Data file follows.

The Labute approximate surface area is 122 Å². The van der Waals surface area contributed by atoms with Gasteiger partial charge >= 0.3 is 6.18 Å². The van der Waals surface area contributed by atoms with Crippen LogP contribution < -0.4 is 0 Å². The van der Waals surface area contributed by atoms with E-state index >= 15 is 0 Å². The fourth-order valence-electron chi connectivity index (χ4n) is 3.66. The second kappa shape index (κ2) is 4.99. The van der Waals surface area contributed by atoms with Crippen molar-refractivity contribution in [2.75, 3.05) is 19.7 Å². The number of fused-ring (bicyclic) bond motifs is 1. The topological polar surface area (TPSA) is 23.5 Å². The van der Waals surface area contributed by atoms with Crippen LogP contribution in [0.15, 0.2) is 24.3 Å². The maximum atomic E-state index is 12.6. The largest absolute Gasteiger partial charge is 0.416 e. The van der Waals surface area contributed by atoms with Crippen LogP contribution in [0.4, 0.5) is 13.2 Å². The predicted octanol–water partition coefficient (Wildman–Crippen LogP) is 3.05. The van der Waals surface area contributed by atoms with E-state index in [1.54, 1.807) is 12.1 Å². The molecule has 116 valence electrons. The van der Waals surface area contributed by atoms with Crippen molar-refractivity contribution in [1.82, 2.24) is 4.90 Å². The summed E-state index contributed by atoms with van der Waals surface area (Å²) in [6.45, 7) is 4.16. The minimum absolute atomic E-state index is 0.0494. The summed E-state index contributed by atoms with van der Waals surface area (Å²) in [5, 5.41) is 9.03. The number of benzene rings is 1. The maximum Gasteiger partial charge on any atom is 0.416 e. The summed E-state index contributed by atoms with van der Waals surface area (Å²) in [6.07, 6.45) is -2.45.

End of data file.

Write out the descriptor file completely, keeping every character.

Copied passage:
The Labute approximate surface area is 122 Å². The van der Waals surface area contributed by atoms with Gasteiger partial charge >= 0.3 is 6.18 Å². The van der Waals surface area contributed by atoms with Crippen LogP contribution < -0.4 is 0 Å². The van der Waals surface area contributed by atoms with E-state index >= 15 is 0 Å². The fourth-order valence-electron chi connectivity index (χ4n) is 3.66. The second kappa shape index (κ2) is 4.99. The van der Waals surface area contributed by atoms with Crippen molar-refractivity contribution in [2.75, 3.05) is 19.7 Å². The number of fused-ring (bicyclic) bond motifs is 1. The topological polar surface area (TPSA) is 23.5 Å². The van der Waals surface area contributed by atoms with Crippen LogP contribution in [0.15, 0.2) is 24.3 Å². The maximum atomic E-state index is 12.6. The largest absolute Gasteiger partial charge is 0.416 e. The van der Waals surface area contributed by atoms with Crippen LogP contribution in [0.4, 0.5) is 13.2 Å². The predicted octanol–water partition coefficient (Wildman–Crippen LogP) is 3.05. The van der Waals surface area contributed by atoms with E-state index in [1.54, 1.807) is 12.1 Å². The molecule has 116 valence electrons. The van der Waals surface area contributed by atoms with Crippen molar-refractivity contribution in [1.82, 2.24) is 4.90 Å². The summed E-state index contributed by atoms with van der Waals surface area (Å²) in [6.45, 7) is 4.16. The minimum absolute atomic E-state index is 0.0494. The summed E-state index contributed by atoms with van der Waals surface area (Å²) in [5, 5.41) is 9.03. The number of benzene rings is 1. The maximum Gasteiger partial charge on any atom is 0.416 e. The summed E-state index contributed by atoms with van der Waals surface area (Å²) in [6.07, 6.45) is -2.45.